Engineer’s Angle: Fuel for both yacht, tender attractive

Nov 4, 2019 by JD Anson

Engineer’s Angle: JD Anson

Whether taking the boss shopping in St. Tropez or dragging kids for miles on a banana in the Bahamas, tenders are indispensable to today’s yachting scene.

Gone are the days of a small inflatable taking care of the tender needs. Today’s tenders carried aboard are larger and more powerful than ever. Then there are the tow-behinds. Once 25-foot center consoles were deemed outrageous. Now these behemoths are the size of small yachts, some pushing over 45 feet with generators, air-conditioned cabins and sport quad, or even quint,  outboards of 300-400 hp and more. Each.

Besides the logistics of the gear required for towing, such as Spectra hawsers and specialized towing lights, these massively powered boats also require copious amounts of gasoline to keep the fun going. Since we travel to far-flung places, finding fuel can be difficult and, when found, can be of dubious quality. Many yachts have resorted to carrying on board large containers of gasoline, which end up stored in ways to make class societies cringe.

What if it were possible to safely carry as much fuel as the tenders could burn, with no additional tanks on board?

Those days have arrived.

After an accident in 1995, the U.S. Navy decided that carrying gasoline on board for tenders was a hazard it no longer wished to deal with. It directed Mercury Marine to come up with a diesel-powered outboard for its RIBs. Mercury gave the project to its racing division, whose engineers were used to pushing the edges on technology and innovation. These engineers came up with Direct Spark Ignition, diesel-powered outboard, a line of which are now rated up to 175 hp. This proved to the world the viability of diesel outboards. 

Because of fuel taxes and environmental restrictions in Europe, diesel outboards are very appealing. Diesel has proved cleaner-burning and more economical to operate. After a false start in small outboards, Yanmar, long a diesel engine manufacturer, has partnered with the German firm Neander to develop a 50 hp diesel outboard. Swedish OXE Diesel has a line of diesels ranging from 125 to 200 hp.

Previously, these had been aimed squarely at the commercial market, where economy and reliability are key to a successful business. These transportation, oil and fishing sectors are willing to pay the higher entry fee versus gasoline outboards for the eventual payoff of lower operating and maintenance costs and longer service life. Recently, pleasure craft, especially yachts, have been seen as a new market for diesel outboards.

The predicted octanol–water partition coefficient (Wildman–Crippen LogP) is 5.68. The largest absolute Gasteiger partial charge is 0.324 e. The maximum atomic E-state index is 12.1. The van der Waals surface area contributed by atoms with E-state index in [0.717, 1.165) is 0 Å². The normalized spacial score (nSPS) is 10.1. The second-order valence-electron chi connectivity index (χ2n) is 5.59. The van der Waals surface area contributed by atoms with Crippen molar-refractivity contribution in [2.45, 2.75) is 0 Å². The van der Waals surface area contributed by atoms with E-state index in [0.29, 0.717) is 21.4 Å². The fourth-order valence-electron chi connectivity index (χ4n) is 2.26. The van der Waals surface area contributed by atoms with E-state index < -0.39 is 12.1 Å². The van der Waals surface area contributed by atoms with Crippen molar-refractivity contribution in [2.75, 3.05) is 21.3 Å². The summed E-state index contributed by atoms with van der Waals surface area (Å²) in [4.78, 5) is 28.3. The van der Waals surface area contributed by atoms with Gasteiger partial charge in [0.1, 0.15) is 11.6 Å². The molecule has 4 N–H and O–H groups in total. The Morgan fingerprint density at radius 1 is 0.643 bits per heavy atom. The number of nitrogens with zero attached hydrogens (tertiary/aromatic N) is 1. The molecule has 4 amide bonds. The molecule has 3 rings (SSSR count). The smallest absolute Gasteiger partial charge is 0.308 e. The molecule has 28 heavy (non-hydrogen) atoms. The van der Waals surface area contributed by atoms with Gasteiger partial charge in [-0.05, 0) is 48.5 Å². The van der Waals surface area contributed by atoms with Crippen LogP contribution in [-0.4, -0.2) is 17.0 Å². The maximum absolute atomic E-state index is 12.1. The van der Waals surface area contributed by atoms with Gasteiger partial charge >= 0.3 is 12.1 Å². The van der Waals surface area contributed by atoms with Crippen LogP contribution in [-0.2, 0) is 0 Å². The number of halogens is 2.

But these 200 hp engines are still too small for the mega-tenders plying our waters these days. The Brits have joined the fray with the entrance of COX Marine. They have used F1 technology to engineer a diesel outboard of 300 hp. This eight-cylinder, 4.4-liter engine tops out at 4000 rpm, much lower than an equivalent gasoline engine’s 5000-6000 rpm.

Not to be outdone, OXE Diesel is planning on releasing their own 300 hp version in 2020, a twin turbo engine that consumes a third less fuel than a 300 hp gasoline engine and puts out an unheard of 680 Nm of torque at 1750 rpm.  The massive torque allows a larger propeller to be driven, thus allowing comparable boat speeds. This allows lower engine operating speeds, resulting in a quieter ride and lower fuel costs.

Because of the inherent strains of diesel’s high 16:1 compression ratio, previous engines have had to be quite robust. This has directly translated into a heavy engine, unsuited for outboard use. State-of-the-art advances in metallurgy technologies and computer aided design have allowed lighter materials to be used, resulting in a viable diesel alternative. 

The one-source fuel for both yacht and tender is becoming an attractive choice for both new-build and refits of existing large tenders. As the market develops and environmental concerns deepen, more manufacturers are expected to develop their own diesel versions of popular outboards.

The coming years should prove interesting, especially as cruising becomes more remote and tenders begin moving into sizes that qualify as yachts in their own right. Perhaps one day gasoline outboards will be relegated to the tender for the tender.

JD Anson has more than 20 years of experience as a chief engineer on megayachts. He is currently project manager at Fine Line Marine Electric ( in Fort Lauderdale. Comments are welcome below.